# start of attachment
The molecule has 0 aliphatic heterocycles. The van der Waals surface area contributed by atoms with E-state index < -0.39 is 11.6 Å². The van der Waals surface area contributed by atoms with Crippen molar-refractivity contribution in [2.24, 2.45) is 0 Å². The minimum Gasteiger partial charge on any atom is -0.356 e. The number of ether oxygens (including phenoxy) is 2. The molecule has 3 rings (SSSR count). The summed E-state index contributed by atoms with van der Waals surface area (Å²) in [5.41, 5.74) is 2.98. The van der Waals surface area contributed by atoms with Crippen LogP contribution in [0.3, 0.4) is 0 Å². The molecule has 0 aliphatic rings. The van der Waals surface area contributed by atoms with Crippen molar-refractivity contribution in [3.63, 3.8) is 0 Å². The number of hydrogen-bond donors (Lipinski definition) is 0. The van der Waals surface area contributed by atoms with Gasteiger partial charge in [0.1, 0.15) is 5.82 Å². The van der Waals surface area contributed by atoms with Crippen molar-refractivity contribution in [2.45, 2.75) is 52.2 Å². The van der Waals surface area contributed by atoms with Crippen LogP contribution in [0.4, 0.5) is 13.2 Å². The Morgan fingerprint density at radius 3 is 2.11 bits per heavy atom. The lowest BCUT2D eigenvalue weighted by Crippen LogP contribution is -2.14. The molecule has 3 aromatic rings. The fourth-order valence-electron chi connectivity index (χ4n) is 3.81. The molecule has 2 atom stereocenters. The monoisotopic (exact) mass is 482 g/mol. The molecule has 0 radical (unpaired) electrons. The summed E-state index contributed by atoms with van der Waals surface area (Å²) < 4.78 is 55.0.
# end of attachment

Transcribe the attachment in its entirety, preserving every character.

The molecule has 0 aliphatic heterocycles. The van der Waals surface area contributed by atoms with E-state index < -0.39 is 11.6 Å². The van der Waals surface area contributed by atoms with Crippen molar-refractivity contribution in [2.24, 2.45) is 0 Å². The minimum Gasteiger partial charge on any atom is -0.356 e. The number of ether oxygens (including phenoxy) is 2. The molecule has 3 rings (SSSR count). The summed E-state index contributed by atoms with van der Waals surface area (Å²) in [5.41, 5.74) is 2.98. The van der Waals surface area contributed by atoms with Crippen LogP contribution in [0.3, 0.4) is 0 Å². The molecule has 0 aliphatic rings. The van der Waals surface area contributed by atoms with Crippen molar-refractivity contribution in [3.63, 3.8) is 0 Å². The number of hydrogen-bond donors (Lipinski definition) is 0. The van der Waals surface area contributed by atoms with Gasteiger partial charge in [0.1, 0.15) is 5.82 Å². The van der Waals surface area contributed by atoms with Crippen molar-refractivity contribution in [2.45, 2.75) is 52.2 Å². The van der Waals surface area contributed by atoms with Crippen LogP contribution in [0.4, 0.5) is 13.2 Å². The Morgan fingerprint density at radius 3 is 2.11 bits per heavy atom. The lowest BCUT2D eigenvalue weighted by Crippen LogP contribution is -2.14. The molecule has 3 aromatic rings. The fourth-order valence-electron chi connectivity index (χ4n) is 3.81. The molecule has 2 atom stereocenters. The monoisotopic (exact) mass is 482 g/mol. The molecule has 0 radical (unpaired) electrons. The summed E-state index contributed by atoms with van der Waals surface area (Å²) < 4.78 is 55.0.